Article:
WASHINGTON — President Donald Trump presided over a lengthy Oval Office meeting in which he urged officials to soften the impact of recent policy moves that angered the Midwestern farm states that are critical to his re-election.

The Trump administration was stung by criticism over the Environmental Protection Agency's Aug. 9 decision to give 31 refineries exemptions from annual biofuel-blending requirements — including Iowa Sen. Chuck Grassley's assertion that the Trump administration had "screwed" farmers.

Trump suggested rescinding some of the newly granted waivers during the Aug. 19 meeting, according to four people familiar with the discussions who asked not to be named. Trump was told the waivers may not be reversible, but officials offered other ideas to mitigate the political impact in Iowa, a state he carried in 2016 and needs again in 2020 to win.

Administration officials suggested expanding environmental credits that encourage production of "flex-fuel" vehicles that can run on high-ethanol gasoline and requiring government agencies to use more of them, both steps that could increase the use of corn in fuels.

The Aug. 19 back-and-forth illustrates an intensifying clash over U.S. biofuel policy that pits two of Trump's top political constituencies — farmers and oil interests — against each other. The administration is divided, with the U.S. Department of Agriculture favoring farmers and the EPA insisting the law compels them to waive the requirement for refineries facing economic harm.

The Oval Office meeting was ostensibly to discuss trade with China but quickly turned into a fuels discussion because the U.S. ambassador to China, former Iowa Gov. Terry Branstad, had just spent a few days in the state and was concerned about the harm he believed the waivers will cause rural America.

The meeting, described as lively and spanning about two hours, included Branstad, Deputy Agriculture Secretary Stephen Censky, White House trade adviser Peter Navarro, White House economic adviser Larry Kudlow and National Security Council official Matthew Pottinger. Agriculture Secretary Sonny Perdue and EPA Administrator Andrew Wheeler joined by phone.

Ideas discussed

Administration officials discussed broad policy changes designed to mollify farm-state critics and expand the market for corn-based ethanol.

At one point, Branstad questioned whether the U.S. could mandate auto companies make all vehicles capable of running on a variety of fuels, so consumers can choose what to use. The idea was rebuffed, with one person warning it would provoke a big fight with automakers.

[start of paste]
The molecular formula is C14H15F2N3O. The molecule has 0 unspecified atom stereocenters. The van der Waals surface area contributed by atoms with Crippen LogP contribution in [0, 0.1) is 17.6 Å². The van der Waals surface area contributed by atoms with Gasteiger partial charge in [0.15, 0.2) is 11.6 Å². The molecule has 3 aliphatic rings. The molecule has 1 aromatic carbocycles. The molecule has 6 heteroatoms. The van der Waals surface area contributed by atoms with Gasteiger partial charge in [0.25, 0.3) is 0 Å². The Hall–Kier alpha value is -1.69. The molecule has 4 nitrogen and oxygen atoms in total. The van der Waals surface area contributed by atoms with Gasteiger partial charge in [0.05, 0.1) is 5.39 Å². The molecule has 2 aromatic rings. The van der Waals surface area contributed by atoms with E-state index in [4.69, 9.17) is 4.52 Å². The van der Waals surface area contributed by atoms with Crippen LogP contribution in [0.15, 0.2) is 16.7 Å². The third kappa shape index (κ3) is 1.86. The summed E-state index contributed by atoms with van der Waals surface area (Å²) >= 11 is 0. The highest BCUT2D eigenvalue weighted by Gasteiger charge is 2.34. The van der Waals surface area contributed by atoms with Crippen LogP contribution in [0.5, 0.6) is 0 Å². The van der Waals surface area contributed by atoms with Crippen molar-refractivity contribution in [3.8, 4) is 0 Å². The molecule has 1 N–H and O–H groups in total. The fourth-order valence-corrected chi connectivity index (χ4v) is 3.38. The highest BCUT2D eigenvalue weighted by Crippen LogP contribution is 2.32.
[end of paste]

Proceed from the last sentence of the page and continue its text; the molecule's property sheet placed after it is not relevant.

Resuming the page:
Among the other options: fuel policy changes designed to make E15 gasoline that contains 15% ethanol a new nationwide standard, replacing the 10% variety that is now commonplace.

The EPA in May lifted restrictions on E15 gasoline that blocked widespread summertime sales, but fewer than 2,000 stations offer that blend, much less E85 gasoline containing 85% ethanol. Flex-fuel vehicles are capable of using both, but consumer interest seems to be limited.

It is not clear that any of the ideas will materialize.

Since 2017, Trump has tried to broker a compromise on biofuel policy between warring ethanol and oil industry interests, but the design of the U.S. Renewable Fuel Standard makes it nearly impossible to satisfy both stakeholders simultaneously.

Moreover, some of the proposals would benefit ethanol but do little to address concerns by U.S. biodiesel makers that use soybean oil as a feedstock and whose footprint extends beyond the Corn Belt.

Another idea under consideration is boosting the amount of biodiesel and conventional renewable fuel the EPA will require refiners to use over the next two years to compensate for expected waivers — effectively forcing non-exempted refineries to make up for the lost quotas. Perdue has pushed the idea for months, against opposition from EPA officials and oil companies.

Hurting one group or the other

The White House discussions center around a 14-year-old federal law that dictates oil refineries use biofuel to satisfy annual quotas set by the EPA. The statute authorizes the EPA to issue exemptions for small refineries facing a "disproportionate economic hardship," but biofuel proponents argue the administration has handed out the waivers too freely and is undermining domestic demand for the products.

The EPA decided to grant 31 exemptions from 2018 biofuel-blending quotas — and deny six other applications — following months of internal deliberations and after Trump intervened to authorize the move.

The exemptions have caused anger throughout the Midwest, where biofuel producers, their political allies and farmers view the waivers as curbing demand for their products, amid a trade war with China that has already diminished sales.

The EPA said its decisions take into account direction from Congress, recommendations from the Department of Energy and recent court decisions that rapped the agency for denying some refinery waivers.

Still, people in the meeting with Trump highlighted the backlash in Iowa and other Midwest states, illustrating the political concern about Trump alienating crucial swing voters. Oil industry allies, including Senator Ted Cruz, a Republican from Texas, have made the opposite pitch during earlier administration discussions on the issue, arguing that support from refinery workers in Pennsylvania and other battleground states is also at risk if the president strengthens U.S. biofuel mandates.

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